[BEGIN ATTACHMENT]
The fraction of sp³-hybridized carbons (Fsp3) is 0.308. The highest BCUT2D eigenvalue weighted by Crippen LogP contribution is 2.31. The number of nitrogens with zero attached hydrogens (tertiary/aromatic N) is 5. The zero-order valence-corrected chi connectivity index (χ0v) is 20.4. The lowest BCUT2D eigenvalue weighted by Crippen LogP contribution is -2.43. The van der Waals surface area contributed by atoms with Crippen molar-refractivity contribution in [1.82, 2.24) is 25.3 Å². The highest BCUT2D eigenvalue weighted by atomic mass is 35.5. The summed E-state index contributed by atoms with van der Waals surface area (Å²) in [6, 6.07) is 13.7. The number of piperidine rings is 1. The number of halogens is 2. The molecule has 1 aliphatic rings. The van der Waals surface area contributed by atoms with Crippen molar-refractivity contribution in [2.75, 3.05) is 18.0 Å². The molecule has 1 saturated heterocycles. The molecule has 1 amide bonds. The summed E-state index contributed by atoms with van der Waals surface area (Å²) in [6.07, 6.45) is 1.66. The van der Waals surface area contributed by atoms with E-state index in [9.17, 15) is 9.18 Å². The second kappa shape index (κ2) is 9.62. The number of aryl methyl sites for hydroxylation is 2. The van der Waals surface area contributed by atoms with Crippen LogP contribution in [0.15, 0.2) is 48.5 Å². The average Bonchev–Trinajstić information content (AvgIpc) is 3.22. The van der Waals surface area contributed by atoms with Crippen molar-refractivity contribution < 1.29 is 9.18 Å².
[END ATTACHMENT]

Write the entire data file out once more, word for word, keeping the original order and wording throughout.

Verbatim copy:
The fraction of sp³-hybridized carbons (Fsp3) is 0.308. The highest BCUT2D eigenvalue weighted by Crippen LogP contribution is 2.31. The number of nitrogens with zero attached hydrogens (tertiary/aromatic N) is 5. The zero-order valence-corrected chi connectivity index (χ0v) is 20.4. The lowest BCUT2D eigenvalue weighted by Crippen LogP contribution is -2.43. The van der Waals surface area contributed by atoms with Crippen molar-refractivity contribution in [1.82, 2.24) is 25.3 Å². The highest BCUT2D eigenvalue weighted by atomic mass is 35.5. The summed E-state index contributed by atoms with van der Waals surface area (Å²) in [6, 6.07) is 13.7. The number of piperidine rings is 1. The number of halogens is 2. The molecule has 1 aliphatic rings. The van der Waals surface area contributed by atoms with Crippen molar-refractivity contribution in [2.75, 3.05) is 18.0 Å². The molecule has 1 saturated heterocycles. The molecule has 1 amide bonds. The summed E-state index contributed by atoms with van der Waals surface area (Å²) in [6.07, 6.45) is 1.66. The van der Waals surface area contributed by atoms with E-state index in [9.17, 15) is 9.18 Å². The second kappa shape index (κ2) is 9.62. The number of aryl methyl sites for hydroxylation is 2. The van der Waals surface area contributed by atoms with Crippen LogP contribution in [0.15, 0.2) is 48.5 Å². The average Bonchev–Trinajstić information content (AvgIpc) is 3.22. The van der Waals surface area contributed by atoms with Crippen molar-refractivity contribution < 1.29 is 9.18 Å².